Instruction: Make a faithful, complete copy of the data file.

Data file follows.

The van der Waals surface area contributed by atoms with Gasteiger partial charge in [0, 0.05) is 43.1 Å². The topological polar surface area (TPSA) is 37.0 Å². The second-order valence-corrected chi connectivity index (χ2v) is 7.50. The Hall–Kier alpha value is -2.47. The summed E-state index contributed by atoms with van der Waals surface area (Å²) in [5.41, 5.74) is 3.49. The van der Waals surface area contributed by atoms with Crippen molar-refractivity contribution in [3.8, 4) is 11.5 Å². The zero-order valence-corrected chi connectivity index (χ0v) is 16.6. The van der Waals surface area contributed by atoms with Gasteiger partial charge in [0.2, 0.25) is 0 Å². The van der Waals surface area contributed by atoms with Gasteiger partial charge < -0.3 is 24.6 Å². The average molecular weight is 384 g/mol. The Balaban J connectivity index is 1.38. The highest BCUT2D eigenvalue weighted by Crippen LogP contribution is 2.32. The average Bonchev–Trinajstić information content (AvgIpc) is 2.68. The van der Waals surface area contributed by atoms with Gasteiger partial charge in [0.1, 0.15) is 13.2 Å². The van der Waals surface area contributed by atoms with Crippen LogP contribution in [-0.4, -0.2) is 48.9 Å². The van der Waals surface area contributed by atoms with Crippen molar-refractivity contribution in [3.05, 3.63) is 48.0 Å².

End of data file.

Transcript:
The van der Waals surface area contributed by atoms with Gasteiger partial charge in [0, 0.05) is 43.1 Å². The topological polar surface area (TPSA) is 37.0 Å². The second-order valence-corrected chi connectivity index (χ2v) is 7.50. The Hall–Kier alpha value is -2.47. The summed E-state index contributed by atoms with van der Waals surface area (Å²) in [5.41, 5.74) is 3.49. The van der Waals surface area contributed by atoms with Crippen molar-refractivity contribution in [3.8, 4) is 11.5 Å². The zero-order valence-corrected chi connectivity index (χ0v) is 16.6. The van der Waals surface area contributed by atoms with Gasteiger partial charge in [0.2, 0.25) is 0 Å². The van der Waals surface area contributed by atoms with Gasteiger partial charge < -0.3 is 24.6 Å². The average molecular weight is 384 g/mol. The Balaban J connectivity index is 1.38. The highest BCUT2D eigenvalue weighted by Crippen LogP contribution is 2.32. The average Bonchev–Trinajstić information content (AvgIpc) is 2.68. The van der Waals surface area contributed by atoms with Gasteiger partial charge in [0.1, 0.15) is 13.2 Å². The van der Waals surface area contributed by atoms with Crippen LogP contribution in [-0.4, -0.2) is 48.9 Å². The van der Waals surface area contributed by atoms with Crippen molar-refractivity contribution in [3.05, 3.63) is 48.0 Å².